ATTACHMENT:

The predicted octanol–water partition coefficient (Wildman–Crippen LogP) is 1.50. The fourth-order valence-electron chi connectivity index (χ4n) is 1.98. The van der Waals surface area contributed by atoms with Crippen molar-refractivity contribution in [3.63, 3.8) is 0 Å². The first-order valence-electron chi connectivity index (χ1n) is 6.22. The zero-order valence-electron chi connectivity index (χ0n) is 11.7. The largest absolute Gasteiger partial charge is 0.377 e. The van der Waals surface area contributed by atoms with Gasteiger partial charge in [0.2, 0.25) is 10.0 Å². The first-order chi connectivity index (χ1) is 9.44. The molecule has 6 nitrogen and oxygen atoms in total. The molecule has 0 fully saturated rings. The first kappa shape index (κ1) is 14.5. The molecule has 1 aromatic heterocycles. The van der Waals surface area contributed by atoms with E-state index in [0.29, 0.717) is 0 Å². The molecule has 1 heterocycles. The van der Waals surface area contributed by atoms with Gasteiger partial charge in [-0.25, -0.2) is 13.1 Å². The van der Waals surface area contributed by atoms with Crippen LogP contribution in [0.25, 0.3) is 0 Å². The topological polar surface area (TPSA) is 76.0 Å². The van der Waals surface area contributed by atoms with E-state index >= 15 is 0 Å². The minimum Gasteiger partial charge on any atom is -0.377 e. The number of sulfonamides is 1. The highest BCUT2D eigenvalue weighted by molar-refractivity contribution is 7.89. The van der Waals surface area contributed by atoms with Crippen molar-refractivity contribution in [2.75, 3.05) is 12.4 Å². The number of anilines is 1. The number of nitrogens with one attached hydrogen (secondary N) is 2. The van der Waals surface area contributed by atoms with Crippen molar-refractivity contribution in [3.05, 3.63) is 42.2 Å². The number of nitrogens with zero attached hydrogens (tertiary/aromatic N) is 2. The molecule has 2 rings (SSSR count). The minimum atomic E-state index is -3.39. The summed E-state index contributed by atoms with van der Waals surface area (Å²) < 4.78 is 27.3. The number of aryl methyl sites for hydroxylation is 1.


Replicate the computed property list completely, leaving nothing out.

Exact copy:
The predicted octanol–water partition coefficient (Wildman–Crippen LogP) is 1.50. The fourth-order valence-electron chi connectivity index (χ4n) is 1.98. The van der Waals surface area contributed by atoms with Crippen molar-refractivity contribution in [3.63, 3.8) is 0 Å². The first-order valence-electron chi connectivity index (χ1n) is 6.22. The zero-order valence-electron chi connectivity index (χ0n) is 11.7. The largest absolute Gasteiger partial charge is 0.377 e. The van der Waals surface area contributed by atoms with Gasteiger partial charge in [0.2, 0.25) is 10.0 Å². The first-order chi connectivity index (χ1) is 9.44. The molecule has 6 nitrogen and oxygen atoms in total. The molecule has 0 fully saturated rings. The first kappa shape index (κ1) is 14.5. The molecule has 1 aromatic heterocycles. The van der Waals surface area contributed by atoms with E-state index in [0.29, 0.717) is 0 Å². The molecule has 1 heterocycles. The van der Waals surface area contributed by atoms with Gasteiger partial charge in [-0.25, -0.2) is 13.1 Å². The van der Waals surface area contributed by atoms with Crippen LogP contribution in [0.25, 0.3) is 0 Å². The topological polar surface area (TPSA) is 76.0 Å². The van der Waals surface area contributed by atoms with E-state index >= 15 is 0 Å². The minimum Gasteiger partial charge on any atom is -0.377 e. The number of sulfonamides is 1. The highest BCUT2D eigenvalue weighted by molar-refractivity contribution is 7.89. The van der Waals surface area contributed by atoms with Crippen molar-refractivity contribution in [2.75, 3.05) is 12.4 Å². The number of anilines is 1. The number of nitrogens with one attached hydrogen (secondary N) is 2. The van der Waals surface area contributed by atoms with Crippen molar-refractivity contribution in [3.05, 3.63) is 42.2 Å². The number of nitrogens with zero attached hydrogens (tertiary/aromatic N) is 2. The molecule has 2 rings (SSSR count). The minimum atomic E-state index is -3.39. The summed E-state index contributed by atoms with van der Waals surface area (Å²) < 4.78 is 27.3. The number of aryl methyl sites for hydroxylation is 1.